By consuming omega-3's regularly during pregnancy women could boost their baby's brain function and eyesight say researchers from Finland.
The study, published in the journal Pediatric Research supports previous research that shows that importance of diet and lifestyle during pregnancy with regard to infant development.
Kirsi Laitinen, study author, explains:
"The results of our study suggest that frequent fish consumption by pregnant women is of benefit for their unborn child's development. This may be attributable to long-chain polyunsaturated fatty acids within fish, but also due to other nutrients like vitamin D and E, which are also important for development."
Mother's diet is the main way that valuable fatty acids become available to the fetus
Laitinen goes on further to suggest that a mother's diet during pregnancy and breastfeeding is the main way that valuable long chain polyunsaturated fatty acids become available to the fetus and to the baby during it's first year of life when it is experiencing the period of maximum brain growth.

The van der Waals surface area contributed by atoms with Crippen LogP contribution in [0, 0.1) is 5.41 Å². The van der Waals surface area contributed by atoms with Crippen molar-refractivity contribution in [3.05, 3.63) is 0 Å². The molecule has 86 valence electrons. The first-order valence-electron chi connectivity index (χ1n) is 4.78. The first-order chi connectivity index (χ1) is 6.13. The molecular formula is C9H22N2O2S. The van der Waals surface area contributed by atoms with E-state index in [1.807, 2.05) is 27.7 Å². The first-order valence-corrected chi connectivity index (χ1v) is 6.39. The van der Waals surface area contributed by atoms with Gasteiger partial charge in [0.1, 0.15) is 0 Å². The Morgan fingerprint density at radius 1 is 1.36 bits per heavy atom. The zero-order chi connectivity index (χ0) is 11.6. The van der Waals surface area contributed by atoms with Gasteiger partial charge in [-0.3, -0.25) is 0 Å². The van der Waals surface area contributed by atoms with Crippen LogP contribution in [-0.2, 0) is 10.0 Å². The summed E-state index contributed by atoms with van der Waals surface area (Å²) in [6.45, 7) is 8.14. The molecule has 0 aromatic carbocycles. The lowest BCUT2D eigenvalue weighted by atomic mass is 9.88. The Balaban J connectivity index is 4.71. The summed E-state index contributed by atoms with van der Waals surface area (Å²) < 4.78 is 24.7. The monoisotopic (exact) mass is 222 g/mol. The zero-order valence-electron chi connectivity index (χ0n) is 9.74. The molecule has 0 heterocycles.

The fatty acids help to shape the nerve cells that are relevant to eyesight and are also important in forming the synapses that are critical in transporting messages between neurons in the nervous system.
The study included 56 mothers and their children, whom kept a regular food diary during the course of their pregnancy. Changes in weight before and after pregnancy were taken into account, as well as blood sugar levels, blood pressure, and whether they smoked or developed diabetes.
Levels of nutritional long-chain polyunsaturated fatty acid sources were recorded in addition to measures of blood serum and the levels in the blood of their children by the age of one month. The children's vision was also tested around their second birthday.
The results showed that infants whose mothers ate fish three or more times a week during the last trimester of their pregnancy fared better than those whose mothers ate no fish or only a couple of portions a week.
Laitinen believes that the results of their study should be incorporated into counselling given to pregnant women about their diets and concluded by saying:
"Our study therefore highlights the potential importance of subtle changes in the diet of healthy women with compromised pregnancies, beyond prematurity or nutritional deficiencies, in regulating infantile neurodevelopment."